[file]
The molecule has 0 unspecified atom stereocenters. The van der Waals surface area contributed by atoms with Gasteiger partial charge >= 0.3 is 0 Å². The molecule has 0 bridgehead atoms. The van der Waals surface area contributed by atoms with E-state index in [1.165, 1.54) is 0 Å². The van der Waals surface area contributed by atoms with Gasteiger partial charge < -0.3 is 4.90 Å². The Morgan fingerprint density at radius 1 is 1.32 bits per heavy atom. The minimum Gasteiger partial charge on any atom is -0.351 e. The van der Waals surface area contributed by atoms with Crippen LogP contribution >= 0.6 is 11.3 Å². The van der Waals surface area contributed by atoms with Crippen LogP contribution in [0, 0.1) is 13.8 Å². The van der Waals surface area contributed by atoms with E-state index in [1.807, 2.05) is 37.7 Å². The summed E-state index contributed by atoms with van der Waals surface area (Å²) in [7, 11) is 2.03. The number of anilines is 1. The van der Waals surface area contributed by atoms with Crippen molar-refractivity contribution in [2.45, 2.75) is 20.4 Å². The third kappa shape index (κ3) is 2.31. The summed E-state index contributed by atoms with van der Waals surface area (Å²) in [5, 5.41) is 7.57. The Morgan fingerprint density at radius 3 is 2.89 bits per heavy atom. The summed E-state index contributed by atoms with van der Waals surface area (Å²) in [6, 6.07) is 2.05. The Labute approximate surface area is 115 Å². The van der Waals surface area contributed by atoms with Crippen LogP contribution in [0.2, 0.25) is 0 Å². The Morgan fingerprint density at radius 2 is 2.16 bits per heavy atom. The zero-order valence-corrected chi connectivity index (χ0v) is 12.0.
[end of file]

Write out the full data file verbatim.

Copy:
The molecule has 0 unspecified atom stereocenters. The van der Waals surface area contributed by atoms with Gasteiger partial charge >= 0.3 is 0 Å². The molecule has 0 bridgehead atoms. The van der Waals surface area contributed by atoms with E-state index in [1.165, 1.54) is 0 Å². The van der Waals surface area contributed by atoms with Gasteiger partial charge < -0.3 is 4.90 Å². The Morgan fingerprint density at radius 1 is 1.32 bits per heavy atom. The minimum Gasteiger partial charge on any atom is -0.351 e. The van der Waals surface area contributed by atoms with Crippen LogP contribution >= 0.6 is 11.3 Å². The van der Waals surface area contributed by atoms with Crippen LogP contribution in [0, 0.1) is 13.8 Å². The van der Waals surface area contributed by atoms with E-state index in [1.807, 2.05) is 37.7 Å². The summed E-state index contributed by atoms with van der Waals surface area (Å²) in [7, 11) is 2.03. The number of anilines is 1. The van der Waals surface area contributed by atoms with Crippen molar-refractivity contribution in [2.45, 2.75) is 20.4 Å². The third kappa shape index (κ3) is 2.31. The summed E-state index contributed by atoms with van der Waals surface area (Å²) in [5, 5.41) is 7.57. The Morgan fingerprint density at radius 3 is 2.89 bits per heavy atom. The summed E-state index contributed by atoms with van der Waals surface area (Å²) in [6, 6.07) is 2.05. The Labute approximate surface area is 115 Å². The van der Waals surface area contributed by atoms with Crippen LogP contribution in [0.2, 0.25) is 0 Å². The Morgan fingerprint density at radius 2 is 2.16 bits per heavy atom. The zero-order valence-corrected chi connectivity index (χ0v) is 12.0.